‘Yonder: The Cloud Catcher Chronicles’ Is A Switch Must Buy


by Dylan Blight

Yonder: The Cloud Catcher Chronicles, developed by Prideful Sloth (an Australian developer), was released July last year for Windows and PS4, but on May 17th it’s releasing for the Nintendo Switch and it’s a must buy for the console. Specifically, for the ability to play this game on the go.


As Yonder begins your player created character sails towards an island in seemingly safe weather. Approaching the island Gemea, things take a turn for the worse as the ship gets hit by a storm and the waves wash you ashore. But don’t worry, Yonder isn’t Tomb Raider and you’re not about to go on an epic and harrowing journey through harsh environments and overcome brutal enemies. In fact, Yonder contains no enemies and no combat. It’s about exploration and creating your own story.

After speaking to the closest townspeople you discover some kind of ‘evil murk’ has taken over the once all beautiful and growing island. So yes, it now falls into your hands to save the day. Let me be honest, I haven’t finished the ‘story’ of Yonder and I’m in no rush too for the foreseeable future. Yonder is very much about your journey on Gemea and developers are putting absolutely no rush on you, or your character to do anything in the game. The island of Gemea and the mission structure along with the world are designed to be a relaxing experience, and although there is a lot to do, you never feel the same sort of completionist anxiety to do everything that other games with old words do. Thanks, in part to its complete care-free factor to its main story path you just wander the world and do what you want, feeling levels of completion, adventure and wonder grow at your own pace. Rush the story if you wish, but I don’t you’ll find much substance there.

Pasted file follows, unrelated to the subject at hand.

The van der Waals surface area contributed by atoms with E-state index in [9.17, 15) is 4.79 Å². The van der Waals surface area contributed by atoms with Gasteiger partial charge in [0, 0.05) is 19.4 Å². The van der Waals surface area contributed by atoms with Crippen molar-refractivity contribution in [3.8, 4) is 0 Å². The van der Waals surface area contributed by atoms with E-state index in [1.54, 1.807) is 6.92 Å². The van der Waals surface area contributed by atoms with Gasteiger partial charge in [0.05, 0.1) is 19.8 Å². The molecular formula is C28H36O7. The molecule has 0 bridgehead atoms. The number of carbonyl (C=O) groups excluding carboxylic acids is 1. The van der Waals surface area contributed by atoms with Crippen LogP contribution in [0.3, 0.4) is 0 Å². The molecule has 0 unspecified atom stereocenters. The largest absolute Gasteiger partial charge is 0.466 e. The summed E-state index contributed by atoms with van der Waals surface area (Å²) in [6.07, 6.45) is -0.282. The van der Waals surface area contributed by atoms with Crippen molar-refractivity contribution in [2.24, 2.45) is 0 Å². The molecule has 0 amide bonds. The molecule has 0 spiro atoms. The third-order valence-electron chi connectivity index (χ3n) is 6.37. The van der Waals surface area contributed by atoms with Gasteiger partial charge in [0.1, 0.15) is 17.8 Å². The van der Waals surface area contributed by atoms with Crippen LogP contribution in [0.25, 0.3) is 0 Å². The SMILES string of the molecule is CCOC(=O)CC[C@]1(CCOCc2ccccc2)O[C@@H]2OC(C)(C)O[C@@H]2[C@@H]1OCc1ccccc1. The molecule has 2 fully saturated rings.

Early in the game, you’ll discover a farm and learn the Harvest Moon inspired mechanics of growing your farm, planting seeds and hiring someone to work on the land. You will also be able to build animal huts so you can go out and use foods to lead animals back to them and look after them on your farm. They’ll poop, you can pet them — yes, it can be rather cute. I can see people getting lost in this part of the game easily for hours. It is addicting just trying to hunt for supplies and new seeds to make sure you’re growing one of everything. For what purpose? Who really cares. Why do I need these cute animal friends? They’re simply my cute animal friends. 


Several guilds are spread out around the island you can join. One focuses on building mechanical objects, another clothing items, another food, etc, etc. Joining each will let you be able to build more objects like bridges to cross-sections in the world, pies to give to NPC’s for quests, and more including farming items and fireworks — which if set off correctly at night time, look fantastic. 


Talking about looking fantastic — let me introduce you to my second favourite part of Yonder (the first being portability) on the Switch: photo mode. I have got lost in photo mode for Yonder. It doesn’t look as good as God of War or Horizon: Zero Dawn, but it’s art style and use of colours and lighting — along with a great day and night cycle and cute animals — lends the game to lots of photo opportunities.  Having a very relaxing game — and Yonder is relaxing — on the go with a photo-mode has proven to be a great pick up and go experience. Spend thirty minutes chopping down wood, fishing and exploring then stop for ten to get the perfect picture of the fancy purple fox critter you found hiding in the corner. Fantastic! 



Currently, I have roughly 20 quests in my mission log and I follow zero of them anywhere. I’m making my way around the map, discovering Gemea at my own pace; enjoying it’s colourful wildlife, setting off fireworks in random places and stopping at all points to gather material to build and cook. I can’t think of any other experience you can currently take on the Switch that is the relaxing experience Yonder offers you. Although it may not be for everyone — and it does have problems — if you’re going on a holiday, a commute or a twenty-minute bus ride tomorrow, I would suggest picking up Yonder: The Cloud Catcher Chronicles. You too can become the photo fanatic I am. 


Some of my photo’s taken in Yonder. Many more to be taken.


A Nintendo Switch code was provided by the developer for Yonder: The Cloud Catcher Chronicles.

You can learn more about Yonder at https://www.yonderchronicles.com

All the images used in this article were taken by Dylan using his Nintedo Switch. 

You can follow Dylan on Twitter at @vivaladil and on Instagram at @vivaladil where he often likes sharing gaming photography when he can.